Global Daily – Slowing inflation a challenge to the ECB?

by: Nick Kounis

Euro Macro: Headline inflation will be volatile, but it’s the core that matters – Eurozone inflation slowed to 1.2% yoy in February from 1.3% in January. This means that headline inflation has essentially been on a slowing trend for the last year (headline inflation peaked at 2% in February 2017). Is this a challenge to the ECB’s plans for an ongoing gradual move towards the exit from super-accommodative monetary policy? We do not think movements in headline inflation are a big driver of the ECB’s thinking right now. The Governing Council is focused very much more on the core. The downward trend in headline inflation over the last year was mainly due to a decline in energy inflation from exceptionally high levels. The most recent decline in headline inflation is due to food prices, which are another volatile item. Perhaps ironically, headline inflation is set to accelerate in the coming months due to a rebound in energy price inflation (which will only be partly offset by further softness in food prices). All these effects tend to fall out of the inflation numbers over time, hence the ECB’s focus on underlying inflationary pressures.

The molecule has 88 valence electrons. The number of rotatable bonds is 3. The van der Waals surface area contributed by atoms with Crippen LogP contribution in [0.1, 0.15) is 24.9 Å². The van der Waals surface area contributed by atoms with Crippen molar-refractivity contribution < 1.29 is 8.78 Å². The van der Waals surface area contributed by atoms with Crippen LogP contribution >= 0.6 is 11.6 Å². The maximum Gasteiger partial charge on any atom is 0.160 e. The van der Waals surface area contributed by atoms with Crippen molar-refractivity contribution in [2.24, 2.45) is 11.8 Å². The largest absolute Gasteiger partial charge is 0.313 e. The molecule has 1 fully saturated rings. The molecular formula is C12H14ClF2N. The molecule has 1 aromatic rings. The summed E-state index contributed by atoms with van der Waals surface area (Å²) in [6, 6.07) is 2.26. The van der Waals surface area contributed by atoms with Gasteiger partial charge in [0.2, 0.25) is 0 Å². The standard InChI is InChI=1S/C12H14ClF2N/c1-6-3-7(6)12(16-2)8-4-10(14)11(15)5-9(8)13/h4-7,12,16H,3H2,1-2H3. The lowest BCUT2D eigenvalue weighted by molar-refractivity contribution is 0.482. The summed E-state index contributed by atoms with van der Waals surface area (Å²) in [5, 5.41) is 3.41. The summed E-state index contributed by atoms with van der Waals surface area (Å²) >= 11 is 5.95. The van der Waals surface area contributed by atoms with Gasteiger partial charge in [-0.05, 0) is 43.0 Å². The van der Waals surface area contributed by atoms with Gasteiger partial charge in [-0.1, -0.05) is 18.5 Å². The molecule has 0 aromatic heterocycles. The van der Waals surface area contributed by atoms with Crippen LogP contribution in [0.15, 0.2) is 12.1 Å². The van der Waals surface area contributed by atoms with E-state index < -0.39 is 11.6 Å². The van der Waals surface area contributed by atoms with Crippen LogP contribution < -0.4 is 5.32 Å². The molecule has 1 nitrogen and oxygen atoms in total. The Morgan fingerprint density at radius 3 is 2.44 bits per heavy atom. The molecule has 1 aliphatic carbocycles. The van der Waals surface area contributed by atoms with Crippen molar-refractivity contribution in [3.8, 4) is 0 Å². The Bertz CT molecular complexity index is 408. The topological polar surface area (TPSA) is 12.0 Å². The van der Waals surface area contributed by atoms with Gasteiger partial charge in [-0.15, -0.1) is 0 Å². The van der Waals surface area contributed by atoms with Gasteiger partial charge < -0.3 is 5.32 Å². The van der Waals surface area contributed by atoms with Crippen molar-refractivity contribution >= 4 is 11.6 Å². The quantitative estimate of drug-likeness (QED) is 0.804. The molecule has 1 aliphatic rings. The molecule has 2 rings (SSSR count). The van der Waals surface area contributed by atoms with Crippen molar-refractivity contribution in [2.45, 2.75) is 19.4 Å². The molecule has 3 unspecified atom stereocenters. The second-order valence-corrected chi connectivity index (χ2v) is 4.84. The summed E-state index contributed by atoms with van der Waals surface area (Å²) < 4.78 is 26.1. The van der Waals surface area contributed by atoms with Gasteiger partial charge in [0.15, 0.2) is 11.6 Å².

So what of the core? Core inflation was stable at just 1% yoy in February. The key driver of core inflation –wage growth – remains rather subdued given that there is still slack in the labour market. Indeed, the broader – U6 – measure of the unemployment rate stands at around 18%, comfortably above pre-crisis levels. There is some upward pressure on pay settlements because headline inflation is higher than it was a couple of years ago. However, for wage growth to rise significantly, the labour market needs to tighten further. Our base line scenario is that core inflation will take time to embark on a clear upward trend. We expect a slow rise in the second half of the year. This suggests that the ECB will be slow in moving to the exit. We expect the ECB to start tapering its net asset purchases after September, but an interest rate hike will not arrive before the second half of next year. (Nick Kounis)